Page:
The USDA has cleared Foster Farms to reopen after they were shutdown because of an infestation of cockroaches. Saturday the company was allowed to reopen and resume normal operations. The plant in Livingston, CA, was told on Wednesday to halt all operations, after USDA inspectors had spotted cockroaches and other insects for the fifth time in five months.
The USDA gave Foster Farms a “suspension notice” and informed them that they would only be allowed to reopen when the company had come up with plan to eliminate the problem. The plan would need to identify where the infestation had started and put in place a pest-control monitoring program.
The plant in Livingston, along with two other facilities in Fresno were implicated in a salmonella outbreak last year, causing more than 400 people to get sick. Back in October, the USDA threatened to shutdown Foster Farms for high salmonella rates. The USDA allowed them to remain open after Foster Farms promised to use stricter food safety rules. Foster Farms has been subject to a stricter testing plan by the USDA that has yet to produce any results.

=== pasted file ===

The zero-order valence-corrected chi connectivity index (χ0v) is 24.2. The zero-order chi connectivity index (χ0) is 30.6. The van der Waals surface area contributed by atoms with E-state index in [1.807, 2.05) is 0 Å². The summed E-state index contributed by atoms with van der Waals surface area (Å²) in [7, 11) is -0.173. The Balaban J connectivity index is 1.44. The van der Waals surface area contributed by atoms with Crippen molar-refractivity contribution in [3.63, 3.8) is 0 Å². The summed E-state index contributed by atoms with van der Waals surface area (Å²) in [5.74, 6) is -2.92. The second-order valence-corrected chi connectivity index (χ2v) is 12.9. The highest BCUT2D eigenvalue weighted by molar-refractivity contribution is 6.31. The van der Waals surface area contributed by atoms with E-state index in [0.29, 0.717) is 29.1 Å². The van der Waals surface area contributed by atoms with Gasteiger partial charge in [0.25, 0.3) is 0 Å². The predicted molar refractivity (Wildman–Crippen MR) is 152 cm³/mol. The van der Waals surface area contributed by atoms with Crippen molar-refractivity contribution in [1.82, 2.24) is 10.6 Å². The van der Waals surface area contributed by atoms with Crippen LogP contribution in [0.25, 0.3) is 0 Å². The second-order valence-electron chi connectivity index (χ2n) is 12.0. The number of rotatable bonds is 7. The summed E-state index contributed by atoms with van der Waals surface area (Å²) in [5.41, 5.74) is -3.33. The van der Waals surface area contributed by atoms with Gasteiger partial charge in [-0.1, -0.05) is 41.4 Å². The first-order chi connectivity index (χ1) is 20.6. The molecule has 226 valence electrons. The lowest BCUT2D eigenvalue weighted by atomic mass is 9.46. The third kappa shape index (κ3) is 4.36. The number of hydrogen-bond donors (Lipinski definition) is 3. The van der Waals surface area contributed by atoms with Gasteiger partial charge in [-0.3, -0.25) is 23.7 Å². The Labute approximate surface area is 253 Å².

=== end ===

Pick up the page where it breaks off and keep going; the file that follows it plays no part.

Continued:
The company was never forced to recall any of its products when the outbreak occurred. Raw poultry sold in the United States is allowed to carry a small amount of salmonella under federal regulations.
“USDA Clears Foster Farms To Reopen After Being Infested With Cockroaches”